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Throne speech exposes Trudeau government’s economic ignorance

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Throne speech exposes Trudeau government’s economic ignorance

On Tuesday, Mary Simon, the new Governor General of Canada, delivered the federal government’s throne speech. Most of the analysis and commentary has been on the Trudeau government’s focus on Indigenous reconciliation, climate change and an active role for Ottawa in the economy. What’s most telling, though, is what was missing from the speech.

According to the formal text available from the Government of Canada, the throne speech totalled 2,777 words. Yet there was not a single mention of “entrepreneurs” or “entrepreneurship” and their role in economic growth or recovery.

There was a single reference to “business,” but it was with respect to the benefits of government subsidies keeping “businesses” afloat during the pandemic. And there was only mention of “investment” but it too referred to the government’s “investment” that stabilized families and businesses during the COVID lockdowns. In other words, there was not a single reference to businesses or private-sector investment and their importance in growing the economy.

This is obviously worrying given how recent research has shown a decline in entrepreneurship and collapse in business investment, which are both widely accepted as being necessary for economic growth and prosperity.

The speech also completely ignored the dismal state of federal government finances. The terms “deficit” and “debt” weren’t mentioned once despite a recent analysis by the Parliamentary Budget Officer, which estimated that Ottawa would not balance its budget until 2070.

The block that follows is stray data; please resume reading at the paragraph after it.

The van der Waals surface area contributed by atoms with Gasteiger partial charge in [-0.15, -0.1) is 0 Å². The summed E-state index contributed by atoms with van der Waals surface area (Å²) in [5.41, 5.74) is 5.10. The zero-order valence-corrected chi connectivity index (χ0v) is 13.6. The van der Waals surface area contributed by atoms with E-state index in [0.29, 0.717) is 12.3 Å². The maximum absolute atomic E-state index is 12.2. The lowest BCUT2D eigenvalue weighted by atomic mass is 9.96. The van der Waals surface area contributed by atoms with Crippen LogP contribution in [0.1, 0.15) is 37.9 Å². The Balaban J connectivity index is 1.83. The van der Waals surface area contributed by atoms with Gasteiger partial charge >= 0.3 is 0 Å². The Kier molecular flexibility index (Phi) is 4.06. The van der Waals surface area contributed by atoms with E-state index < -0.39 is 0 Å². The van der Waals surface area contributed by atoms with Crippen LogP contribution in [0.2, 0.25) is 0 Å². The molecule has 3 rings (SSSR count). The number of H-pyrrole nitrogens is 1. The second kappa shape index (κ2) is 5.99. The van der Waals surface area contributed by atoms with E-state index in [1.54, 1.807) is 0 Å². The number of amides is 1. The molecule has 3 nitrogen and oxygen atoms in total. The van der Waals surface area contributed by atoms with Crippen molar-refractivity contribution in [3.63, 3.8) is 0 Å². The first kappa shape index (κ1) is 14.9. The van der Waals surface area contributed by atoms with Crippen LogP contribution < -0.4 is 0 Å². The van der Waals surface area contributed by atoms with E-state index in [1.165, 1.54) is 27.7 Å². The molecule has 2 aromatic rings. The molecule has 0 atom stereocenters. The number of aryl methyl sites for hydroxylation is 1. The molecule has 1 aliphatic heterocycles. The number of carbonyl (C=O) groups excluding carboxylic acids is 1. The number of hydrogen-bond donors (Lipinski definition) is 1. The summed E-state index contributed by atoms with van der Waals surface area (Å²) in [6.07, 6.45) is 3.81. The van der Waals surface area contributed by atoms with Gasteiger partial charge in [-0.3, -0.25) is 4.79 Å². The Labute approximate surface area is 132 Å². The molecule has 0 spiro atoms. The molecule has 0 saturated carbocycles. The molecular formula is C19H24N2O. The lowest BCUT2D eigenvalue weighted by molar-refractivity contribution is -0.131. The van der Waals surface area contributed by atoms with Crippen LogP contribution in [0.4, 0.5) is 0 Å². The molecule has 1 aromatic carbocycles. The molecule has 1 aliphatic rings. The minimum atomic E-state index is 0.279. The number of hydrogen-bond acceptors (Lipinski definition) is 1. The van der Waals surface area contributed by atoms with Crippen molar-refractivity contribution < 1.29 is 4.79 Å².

Contrast the lack of references to entrepreneurs, businesses and investment to the 35 references to the “government.” There’s a clear implication from the speech’s text—the Trudeau government sees a more active role for politicians and bureaucrats in the economy as key to prosperity rather than a larger role for entrepreneurs and businesses. Indeed, one could argue that entrepreneurs and businesses remain an afterthought in Trudeau’s Ottawa.

There’s another omission worthy of note, which is that “inflation” was only mentioned once in the speech despite it polling as one of the largest concerns for Canadians. The speech acknowledged inflation as a “challenge” but then offered two non-solutions—specifically, that investments in housing and child care will mitigate the cost of living.

Here, the government’s approach is incorrect for a number of reasons. First, spending in the future on housing and child care does nothing today (or in the immediate future) to stem inflation. Moreover, the government’s proposed policies on housing, which include increasing the First-Time Home Buyers Tax Credit and introducing a tax-free First Home Savings Account, will stimulate demand—which ultimately means more upward pressure on housing prices. And finally, as the government’s deficit-spending is currently financed by the Bank of Canada, this additional spending will cause more inflation as the money supply expands.

Unfortunately for Canadians, Tuesday’s throne speech confirms that the Trudeau government plans to continue on the same path it’s been on since first elected in 2015, which has led to slower economic growth, weak private-sector job creation, declining entrepreneurship and a collapse in business investment. All these trends must be reversed for the economy to improve.

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